10 Revelations in Case Against Itzcoatl Ocampo, Orange County's Accused Serial Killer

Accused Orange County serial killer Itzcoatl Ocampo appeared at his arraignment this morning but entered no plea to charges that could bring the death penalty as the hearing was postponed until Feb. 17. Given the amount of media heat generated, it's difficult to fathom anything new coming from the case against the 23-year-old former Marine accused of murdering four homeless men in what prosecutors call "a serial thrill-kill spree." But at a news conference Tuesday, District Attorney Tony Rackauckas and law enforcement authorities provided the following 10 revelations . . .

Glimpse of the murder weapon: A witness to Friday night's killing of John Berry recalled seeing a man fleeing from the scene with a large knife. Here it is, according to the DA: a Ka-bar Bull Dozer, which is a single-edge, seven-inch blade made of a heavy gauge material that can slice through bone without chipping or breaking.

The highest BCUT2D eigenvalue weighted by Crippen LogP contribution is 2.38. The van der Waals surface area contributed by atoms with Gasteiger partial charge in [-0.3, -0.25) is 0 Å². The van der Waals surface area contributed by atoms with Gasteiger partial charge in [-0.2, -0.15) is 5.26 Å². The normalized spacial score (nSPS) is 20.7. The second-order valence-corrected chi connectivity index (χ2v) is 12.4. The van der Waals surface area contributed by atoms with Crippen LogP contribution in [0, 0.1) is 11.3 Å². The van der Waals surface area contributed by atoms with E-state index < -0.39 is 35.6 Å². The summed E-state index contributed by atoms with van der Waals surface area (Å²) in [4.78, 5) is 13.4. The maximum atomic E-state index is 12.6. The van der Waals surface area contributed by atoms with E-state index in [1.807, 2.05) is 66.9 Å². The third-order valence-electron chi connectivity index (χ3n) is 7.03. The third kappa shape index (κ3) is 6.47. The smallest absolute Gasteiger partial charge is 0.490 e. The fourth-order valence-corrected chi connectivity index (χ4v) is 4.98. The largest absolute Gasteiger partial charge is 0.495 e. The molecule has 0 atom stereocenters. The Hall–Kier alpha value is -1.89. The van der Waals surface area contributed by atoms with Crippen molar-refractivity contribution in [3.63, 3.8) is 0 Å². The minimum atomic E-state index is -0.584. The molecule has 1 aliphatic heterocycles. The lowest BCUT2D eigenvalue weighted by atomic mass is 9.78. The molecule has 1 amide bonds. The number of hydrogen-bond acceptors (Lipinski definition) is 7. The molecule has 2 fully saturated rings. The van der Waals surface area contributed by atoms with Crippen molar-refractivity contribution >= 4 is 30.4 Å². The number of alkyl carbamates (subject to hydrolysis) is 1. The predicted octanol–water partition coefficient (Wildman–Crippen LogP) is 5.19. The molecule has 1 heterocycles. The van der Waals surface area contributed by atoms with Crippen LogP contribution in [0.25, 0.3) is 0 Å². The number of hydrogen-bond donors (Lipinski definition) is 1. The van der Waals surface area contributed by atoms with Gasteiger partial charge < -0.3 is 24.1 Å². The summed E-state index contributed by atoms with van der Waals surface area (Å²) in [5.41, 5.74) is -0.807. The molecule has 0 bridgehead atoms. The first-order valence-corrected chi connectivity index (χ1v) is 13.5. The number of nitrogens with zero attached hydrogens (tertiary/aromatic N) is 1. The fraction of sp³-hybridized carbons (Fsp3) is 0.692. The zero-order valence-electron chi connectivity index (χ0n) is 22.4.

Courtesy of Anaheim Police Department
Image captured from surveillance video shows the killer standing nex to the body of James McGillivray.
The shear number of stab wounds: James McGillivray was stabbed more than 40 times--before, during and after the time he was rustled awake--at a Placentia retail center Dec. 20. Lloyd "Jimmy" Middaugh was stabbed more than 50 times on the Santa Ana River Trail under the 91 Freeway underpass in Anaheim on Dec. 27. Paulus Cornelius "Dutch" Smit was stabbed more than 60 times at the Yorba Linda Public Library on Dec. 30.

Dutch Smit only recently became homeless. When the home Smit had been living in was deemed uninhabitable by code enforcement, he was forced onto the streets.

The LA Times contributes to final victim's murder. Inadvertently, of course. In its coverage of the law enforcement response to a serial killer on the loose, Times photographer Allen J. Schaben snapped Anaheim Police Sgt. Mike Lynch talking with John Berry. "We believe that the evidence will show that the defendant specifically sought this victim out for participating in this article," Rackauckas said Tuesday. "The defendant relished the media attention of the crime, and he stalked the victim until he got his prey." Ironically, 64-year-old Berry informed friends and police before he was murdered that he thought the then-wanted serial killer was stalking him.

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